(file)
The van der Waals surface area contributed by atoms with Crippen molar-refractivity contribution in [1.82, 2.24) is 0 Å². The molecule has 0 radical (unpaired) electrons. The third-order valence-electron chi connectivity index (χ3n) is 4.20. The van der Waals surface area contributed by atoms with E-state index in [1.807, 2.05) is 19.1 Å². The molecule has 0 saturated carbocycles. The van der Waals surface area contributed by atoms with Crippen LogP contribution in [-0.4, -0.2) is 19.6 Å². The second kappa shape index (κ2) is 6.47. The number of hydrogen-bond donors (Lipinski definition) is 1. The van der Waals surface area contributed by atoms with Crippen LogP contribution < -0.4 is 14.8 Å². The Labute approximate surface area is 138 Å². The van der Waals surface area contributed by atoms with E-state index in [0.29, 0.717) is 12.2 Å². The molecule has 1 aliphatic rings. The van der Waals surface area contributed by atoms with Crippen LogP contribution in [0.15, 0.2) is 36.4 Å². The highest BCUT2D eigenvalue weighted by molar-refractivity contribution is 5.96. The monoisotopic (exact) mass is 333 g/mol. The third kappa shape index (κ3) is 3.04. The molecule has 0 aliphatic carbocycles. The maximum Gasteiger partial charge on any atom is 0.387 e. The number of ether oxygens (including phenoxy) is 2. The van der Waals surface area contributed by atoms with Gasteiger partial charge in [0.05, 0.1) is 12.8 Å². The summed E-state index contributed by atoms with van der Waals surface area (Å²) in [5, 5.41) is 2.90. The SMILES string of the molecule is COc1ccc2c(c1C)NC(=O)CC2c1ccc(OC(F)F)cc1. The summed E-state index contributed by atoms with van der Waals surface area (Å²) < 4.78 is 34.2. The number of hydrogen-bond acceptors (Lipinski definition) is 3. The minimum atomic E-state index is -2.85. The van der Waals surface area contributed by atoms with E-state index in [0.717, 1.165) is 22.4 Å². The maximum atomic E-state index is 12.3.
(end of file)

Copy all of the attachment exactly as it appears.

The van der Waals surface area contributed by atoms with Crippen molar-refractivity contribution in [1.82, 2.24) is 0 Å². The molecule has 0 radical (unpaired) electrons. The third-order valence-electron chi connectivity index (χ3n) is 4.20. The van der Waals surface area contributed by atoms with E-state index in [1.807, 2.05) is 19.1 Å². The molecule has 0 saturated carbocycles. The van der Waals surface area contributed by atoms with Crippen LogP contribution in [-0.4, -0.2) is 19.6 Å². The second kappa shape index (κ2) is 6.47. The number of hydrogen-bond donors (Lipinski definition) is 1. The van der Waals surface area contributed by atoms with Crippen LogP contribution < -0.4 is 14.8 Å². The Labute approximate surface area is 138 Å². The van der Waals surface area contributed by atoms with E-state index in [0.29, 0.717) is 12.2 Å². The molecule has 1 aliphatic rings. The van der Waals surface area contributed by atoms with Crippen LogP contribution in [0.15, 0.2) is 36.4 Å². The highest BCUT2D eigenvalue weighted by molar-refractivity contribution is 5.96. The monoisotopic (exact) mass is 333 g/mol. The third kappa shape index (κ3) is 3.04. The molecule has 0 aliphatic carbocycles. The maximum Gasteiger partial charge on any atom is 0.387 e. The number of ether oxygens (including phenoxy) is 2. The van der Waals surface area contributed by atoms with Gasteiger partial charge in [0.05, 0.1) is 12.8 Å². The summed E-state index contributed by atoms with van der Waals surface area (Å²) in [5, 5.41) is 2.90. The SMILES string of the molecule is COc1ccc2c(c1C)NC(=O)CC2c1ccc(OC(F)F)cc1. The summed E-state index contributed by atoms with van der Waals surface area (Å²) < 4.78 is 34.2. The number of hydrogen-bond acceptors (Lipinski definition) is 3. The minimum atomic E-state index is -2.85. The van der Waals surface area contributed by atoms with E-state index in [0.717, 1.165) is 22.4 Å². The maximum atomic E-state index is 12.3.